The Guilty

There are several levels of infraction, I’ve noticed. I of course don’t mind answering questions or explaining to the genuinely uninformed! but the last three here are pretty annoying.

The Unobservant

A man reached down to Mindy, talking to her, and then read aloud, “Oh, guide puppy! I’m sorry.” He drew back his hand and moved away. He knew better, just missed the signs, and he caught his own error. I sincerely thanked him.

(It’s worth noting that not all service animals wear vests, so never assume.)

The Indignant

“What, I can’t pet her just because she’s a service dog? But that’s so mean!”

No, not really. Mean to you? Nah, you were already planning to run this errand without playing with a puppy, weren’t you? So really no change at all to your day. Mean to her? Nope, I’m just making her job easier. You’d be pretty annoyed if I turned puppies loose on you while you were trying to do your taxes, right?

The Entitled

“Please don’t,” I said, treating Mindy for coming back to me from the roughhousing stranger. “You need to ask before you interact with a service dog.”

“No, it’s okay,” he said, reaching for her again. “I have labs at home.”

Um, no, that doesn’t make it okay. Having a Labrador yourself doesn’t give you special dispensation to interrupt this one.

Or another real life reply, “No, it’s okay, we’re just hugging.”

Unless I see an actual membership card to the I’m Too Special For The Rules club (and you still have to show it first before reaching), I’m going to have to block your grabby hands, sorry.

The Hypocrite

Quite a few people will come up, lean down over the puppy, and croon, “I know I’m not supposed to mess with you, so I’m not touching you! Look, not touching! You’re so cute and wiggly, whee! So squishy! Not touching!”

When I try to intervene, because the puppy is by now probably totally distracted or even bouncing and barking as described above, this person will usually defend himself or herself by proudly stating that they didn’t touch the puppy, they knew better, and they did nothing wrong.

These people are quite frustrating, because they’re pretending to have the high ground while continuing to do exactly as they please and even seeing the results. Anyone who ever took a car ride with a sibling knows exactly how annoying the “I’m not touching you” defense is, and exactly how valid it is when offered as a “I wasn’t doing anything” protest. Which is to say, not at all.

We Have Rules, Too

Per state law, a trainer or handler is liable for any damage a service dog or service dog in training does, and the dog must exhibit non-disruptive behavior (so for example, if a service dog is repeatedly barking in a movie theater, it should be removed).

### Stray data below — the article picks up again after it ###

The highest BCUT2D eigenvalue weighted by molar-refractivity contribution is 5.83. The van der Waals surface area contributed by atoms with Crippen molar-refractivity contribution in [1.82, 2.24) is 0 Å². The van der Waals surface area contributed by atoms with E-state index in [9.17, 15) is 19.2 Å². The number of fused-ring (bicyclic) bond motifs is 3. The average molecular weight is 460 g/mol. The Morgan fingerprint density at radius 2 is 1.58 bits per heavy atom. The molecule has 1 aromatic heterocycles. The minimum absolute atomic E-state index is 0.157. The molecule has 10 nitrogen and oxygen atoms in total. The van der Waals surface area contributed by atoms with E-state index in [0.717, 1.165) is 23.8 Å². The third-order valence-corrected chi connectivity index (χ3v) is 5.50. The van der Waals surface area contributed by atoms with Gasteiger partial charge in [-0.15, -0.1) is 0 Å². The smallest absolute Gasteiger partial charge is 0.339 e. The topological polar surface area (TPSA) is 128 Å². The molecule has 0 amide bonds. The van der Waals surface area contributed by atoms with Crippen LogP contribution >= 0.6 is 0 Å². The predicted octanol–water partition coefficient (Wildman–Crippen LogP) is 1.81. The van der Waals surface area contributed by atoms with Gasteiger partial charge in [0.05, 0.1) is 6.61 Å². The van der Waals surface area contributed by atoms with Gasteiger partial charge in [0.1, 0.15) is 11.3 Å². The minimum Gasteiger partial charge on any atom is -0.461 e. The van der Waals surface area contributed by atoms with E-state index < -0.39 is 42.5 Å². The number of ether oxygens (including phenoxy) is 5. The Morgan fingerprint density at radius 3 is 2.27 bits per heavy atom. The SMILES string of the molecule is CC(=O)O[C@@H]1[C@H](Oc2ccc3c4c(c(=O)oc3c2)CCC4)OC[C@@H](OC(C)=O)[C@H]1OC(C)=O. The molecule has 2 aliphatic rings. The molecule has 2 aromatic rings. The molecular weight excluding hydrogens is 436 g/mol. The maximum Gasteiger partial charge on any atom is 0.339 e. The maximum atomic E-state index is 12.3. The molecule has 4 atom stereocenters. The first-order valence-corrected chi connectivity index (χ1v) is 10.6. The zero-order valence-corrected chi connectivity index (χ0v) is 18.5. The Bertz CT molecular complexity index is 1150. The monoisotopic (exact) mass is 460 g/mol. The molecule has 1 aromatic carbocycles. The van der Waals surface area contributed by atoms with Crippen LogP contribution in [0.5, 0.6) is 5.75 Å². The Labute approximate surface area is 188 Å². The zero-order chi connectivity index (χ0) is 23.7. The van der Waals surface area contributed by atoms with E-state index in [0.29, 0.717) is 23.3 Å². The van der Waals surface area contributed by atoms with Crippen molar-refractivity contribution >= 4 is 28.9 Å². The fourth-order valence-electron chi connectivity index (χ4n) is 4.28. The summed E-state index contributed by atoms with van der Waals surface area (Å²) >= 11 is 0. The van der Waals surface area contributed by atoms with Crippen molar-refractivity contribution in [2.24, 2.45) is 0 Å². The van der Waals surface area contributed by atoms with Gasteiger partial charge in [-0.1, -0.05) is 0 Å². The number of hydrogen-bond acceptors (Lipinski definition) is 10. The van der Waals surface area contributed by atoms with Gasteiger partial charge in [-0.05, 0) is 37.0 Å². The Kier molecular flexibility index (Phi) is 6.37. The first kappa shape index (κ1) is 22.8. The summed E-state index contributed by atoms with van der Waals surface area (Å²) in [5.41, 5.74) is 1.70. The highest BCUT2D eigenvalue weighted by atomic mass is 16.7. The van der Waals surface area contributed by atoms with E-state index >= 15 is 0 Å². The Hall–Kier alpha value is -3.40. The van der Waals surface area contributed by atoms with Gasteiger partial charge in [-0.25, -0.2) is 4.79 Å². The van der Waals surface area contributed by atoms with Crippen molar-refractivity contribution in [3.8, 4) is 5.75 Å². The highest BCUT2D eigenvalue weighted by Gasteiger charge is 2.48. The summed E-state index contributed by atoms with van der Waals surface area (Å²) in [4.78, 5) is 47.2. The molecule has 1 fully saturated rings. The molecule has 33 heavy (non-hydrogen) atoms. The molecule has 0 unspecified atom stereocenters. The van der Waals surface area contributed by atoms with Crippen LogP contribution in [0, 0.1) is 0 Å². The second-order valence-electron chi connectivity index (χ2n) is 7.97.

A bark or two in a public area is probably not going to be considered “disruptive,” but we do try to keep it close to zero. Some days we do better than others, and this early in the training a lot depends on what we encountered on our last outing.

So we really, really appreciate the people who simply comment, “Cute puppy!” or ask, “What is she training for?” And I will always thank you for asking before reaching for her, always, whether I give permission or not.

So How Should We Act Around Service Animals?

You act as you would with any other piece of medical equipment — you ignore it unless asked.

Yes, sometimes dogs in training can be greeted, because they need social time, too. And Mindy certainly plays and snuggles with friends when she’s out of vest and on her own time. But it’s not fair to her or to her future partner to disrupt and distract her when she’s on the clock.

And yes, some service animals may be greeted, and some handlers are happy to explain what their helpers do. But many handlers don’t wish to discuss their medical issues with strangers, and many dislike constant attention, so it’s best never to assume.

In short, if you wouldn’t do it to a pair of crutches, or a wheelchair, or a scooter, or a breathing aid, don’t do it to a service dog. Just a good rule of thumb.

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About Laura VanArendonk Baugh CPDT-KA KPACTP

Laura was born at a very young age and started playing with animals immediately after. She never grew out of it, and it looks to be incurable. She is the author of the bestselling FIRED UP, FRANTIC, AND FREAKED OUT. She owns Canines In Action, Inc. in Indianapolis, speaks at workshops and seminars, and is also a Karen Pryor Academy faculty member.

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  1. Great post! I found that being a puppy raiser involved a lot of human education as well as puppy education. Like you I found sometimes the humans were harder to educate.